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Old 14-10-2008, 12:22   #1
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sail washing

in the past i have had my sails sent away for a cleen and repair
but now we have our own sewing machin i can do most repairs my self
so that only leaves the washing
can anyone tell me how the sail lofts go about this what method products etc are used
and secondly does any one do there own and could they describe the process
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Old 14-10-2008, 12:56   #2
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So you wanna clean your sail yourself

Here's a link to an article by Greg Allen on how to clean your sails.
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Old 14-10-2008, 12:59   #3
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Hi Phil,
Hot water, detergent and a brush!
We lay ours out on a jetty, hose to get sail wet. Use Flash or any other proprietry detergent in a bucket and use a soft broom to scrub a section at a time.
Our mainsail has a 23 metre luff so we flake it into approx 1 metre panels, scrub each flaking as we go - turn it all over and do the other side - then hose off with clean water.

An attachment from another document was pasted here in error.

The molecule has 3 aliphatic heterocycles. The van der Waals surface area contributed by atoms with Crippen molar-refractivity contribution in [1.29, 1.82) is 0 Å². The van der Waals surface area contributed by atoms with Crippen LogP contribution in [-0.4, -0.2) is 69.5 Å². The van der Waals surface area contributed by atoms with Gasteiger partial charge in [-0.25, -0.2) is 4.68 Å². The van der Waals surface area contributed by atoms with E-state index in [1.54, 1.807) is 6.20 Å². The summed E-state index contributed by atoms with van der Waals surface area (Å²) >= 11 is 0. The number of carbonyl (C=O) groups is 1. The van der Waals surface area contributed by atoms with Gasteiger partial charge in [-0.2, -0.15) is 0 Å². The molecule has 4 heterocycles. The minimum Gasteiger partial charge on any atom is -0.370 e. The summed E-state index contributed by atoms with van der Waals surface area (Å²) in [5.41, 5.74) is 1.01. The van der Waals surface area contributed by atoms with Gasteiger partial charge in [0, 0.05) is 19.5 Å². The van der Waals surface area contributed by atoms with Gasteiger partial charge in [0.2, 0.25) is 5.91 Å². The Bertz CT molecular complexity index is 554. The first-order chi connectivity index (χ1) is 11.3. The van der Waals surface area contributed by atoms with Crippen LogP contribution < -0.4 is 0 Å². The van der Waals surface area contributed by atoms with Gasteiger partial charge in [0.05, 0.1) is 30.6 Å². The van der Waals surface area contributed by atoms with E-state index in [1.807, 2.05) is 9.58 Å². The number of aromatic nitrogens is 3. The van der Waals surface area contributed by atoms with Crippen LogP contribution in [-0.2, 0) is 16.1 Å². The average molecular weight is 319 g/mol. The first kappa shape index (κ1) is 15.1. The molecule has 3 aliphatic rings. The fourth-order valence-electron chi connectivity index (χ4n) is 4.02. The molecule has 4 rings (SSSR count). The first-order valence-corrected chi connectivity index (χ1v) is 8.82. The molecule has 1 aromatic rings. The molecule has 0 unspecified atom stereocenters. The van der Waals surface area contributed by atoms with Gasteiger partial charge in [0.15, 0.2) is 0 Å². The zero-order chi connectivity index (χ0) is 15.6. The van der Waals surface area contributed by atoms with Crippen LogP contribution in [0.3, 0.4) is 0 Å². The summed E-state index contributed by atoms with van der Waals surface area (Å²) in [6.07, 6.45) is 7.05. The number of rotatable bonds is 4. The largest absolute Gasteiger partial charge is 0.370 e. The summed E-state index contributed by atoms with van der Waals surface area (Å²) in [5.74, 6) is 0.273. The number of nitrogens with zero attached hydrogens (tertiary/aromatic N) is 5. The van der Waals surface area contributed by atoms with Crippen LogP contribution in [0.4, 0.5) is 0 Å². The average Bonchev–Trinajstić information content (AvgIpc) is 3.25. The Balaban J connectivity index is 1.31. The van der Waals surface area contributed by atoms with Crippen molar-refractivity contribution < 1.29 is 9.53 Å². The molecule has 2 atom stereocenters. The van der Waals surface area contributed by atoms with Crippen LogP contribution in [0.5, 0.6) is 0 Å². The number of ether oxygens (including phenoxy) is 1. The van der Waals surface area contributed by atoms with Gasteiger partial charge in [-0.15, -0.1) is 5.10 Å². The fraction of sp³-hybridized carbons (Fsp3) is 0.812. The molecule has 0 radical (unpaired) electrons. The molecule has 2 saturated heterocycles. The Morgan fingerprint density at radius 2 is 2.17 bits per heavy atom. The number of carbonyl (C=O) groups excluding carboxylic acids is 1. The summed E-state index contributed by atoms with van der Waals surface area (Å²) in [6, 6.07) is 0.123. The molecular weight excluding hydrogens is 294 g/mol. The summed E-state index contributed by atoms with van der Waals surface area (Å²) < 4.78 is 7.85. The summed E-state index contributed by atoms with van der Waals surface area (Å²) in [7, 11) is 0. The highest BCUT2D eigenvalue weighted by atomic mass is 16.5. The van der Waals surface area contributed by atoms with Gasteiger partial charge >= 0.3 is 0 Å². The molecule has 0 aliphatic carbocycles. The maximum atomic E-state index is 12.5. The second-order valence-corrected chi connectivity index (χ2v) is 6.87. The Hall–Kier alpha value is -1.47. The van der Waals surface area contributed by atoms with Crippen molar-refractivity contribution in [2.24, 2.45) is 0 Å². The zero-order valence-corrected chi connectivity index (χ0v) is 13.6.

If individual spots need more attention - it's down on your knees with a hand scrubbing brush and a stronger stain remover.
Easy, eh?
Enjoy
JOHN

PS Do not use a Karcher type power washer - even if lots of sail lofts do. It blasts the collandering out of the cloth weave - something to avoid if you can.
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Old 14-10-2008, 14:11   #4
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thanks chaps
very helpfull stuff
so i am off to get some detergent and a tub of elbow grease
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Old 14-10-2008, 15:05   #5
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North Sails has good authorative recommendations at North Sails One Design - you need to scroll down the page a bit.

While it refers to removing mildew it applies for general cleaning. Take notice of the warnings against using bleach on nylon and some other cloths.

I have followed the advice myself with no problems. I am unsure of the resistance of foam in the luffs of furling genoas to bleach and the North advice does not mention it, but in our own case it seems to survive.
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Old 14-10-2008, 17:17   #6